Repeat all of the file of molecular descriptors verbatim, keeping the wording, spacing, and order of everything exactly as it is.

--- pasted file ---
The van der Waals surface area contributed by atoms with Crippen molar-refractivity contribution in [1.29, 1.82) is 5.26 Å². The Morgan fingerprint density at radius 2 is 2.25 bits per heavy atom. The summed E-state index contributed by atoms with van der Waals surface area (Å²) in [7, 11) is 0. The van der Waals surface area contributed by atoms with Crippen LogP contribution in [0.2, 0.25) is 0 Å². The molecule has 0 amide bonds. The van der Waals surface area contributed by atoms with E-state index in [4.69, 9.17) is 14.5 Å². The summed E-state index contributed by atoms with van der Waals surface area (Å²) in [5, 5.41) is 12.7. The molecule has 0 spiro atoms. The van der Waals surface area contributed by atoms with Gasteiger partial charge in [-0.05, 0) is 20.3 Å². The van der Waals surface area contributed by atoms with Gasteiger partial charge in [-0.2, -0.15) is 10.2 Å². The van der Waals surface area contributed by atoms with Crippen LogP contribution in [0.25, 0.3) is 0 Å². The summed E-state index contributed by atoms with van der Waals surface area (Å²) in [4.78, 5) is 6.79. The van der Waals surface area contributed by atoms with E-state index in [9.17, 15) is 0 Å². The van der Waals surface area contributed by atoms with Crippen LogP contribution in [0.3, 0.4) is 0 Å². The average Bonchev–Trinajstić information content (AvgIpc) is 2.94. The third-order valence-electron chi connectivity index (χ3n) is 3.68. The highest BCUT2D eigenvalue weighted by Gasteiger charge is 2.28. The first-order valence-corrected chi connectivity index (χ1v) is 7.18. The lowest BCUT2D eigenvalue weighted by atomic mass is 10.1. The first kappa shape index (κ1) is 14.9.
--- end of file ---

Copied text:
The van der Waals surface area contributed by atoms with Crippen molar-refractivity contribution in [1.29, 1.82) is 5.26 Å². The Morgan fingerprint density at radius 2 is 2.25 bits per heavy atom. The summed E-state index contributed by atoms with van der Waals surface area (Å²) in [7, 11) is 0. The van der Waals surface area contributed by atoms with Crippen LogP contribution in [0.2, 0.25) is 0 Å². The molecule has 0 amide bonds. The van der Waals surface area contributed by atoms with E-state index in [4.69, 9.17) is 14.5 Å². The summed E-state index contributed by atoms with van der Waals surface area (Å²) in [5, 5.41) is 12.7. The molecule has 0 spiro atoms. The van der Waals surface area contributed by atoms with Gasteiger partial charge in [-0.05, 0) is 20.3 Å². The van der Waals surface area contributed by atoms with Gasteiger partial charge in [-0.2, -0.15) is 10.2 Å². The van der Waals surface area contributed by atoms with Crippen LogP contribution in [0.25, 0.3) is 0 Å². The summed E-state index contributed by atoms with van der Waals surface area (Å²) in [4.78, 5) is 6.79. The van der Waals surface area contributed by atoms with E-state index in [9.17, 15) is 0 Å². The van der Waals surface area contributed by atoms with Crippen LogP contribution in [0.3, 0.4) is 0 Å². The average Bonchev–Trinajstić information content (AvgIpc) is 2.94. The third-order valence-electron chi connectivity index (χ3n) is 3.68. The highest BCUT2D eigenvalue weighted by Gasteiger charge is 2.28. The first-order valence-corrected chi connectivity index (χ1v) is 7.18. The lowest BCUT2D eigenvalue weighted by atomic mass is 10.1. The first kappa shape index (κ1) is 14.9.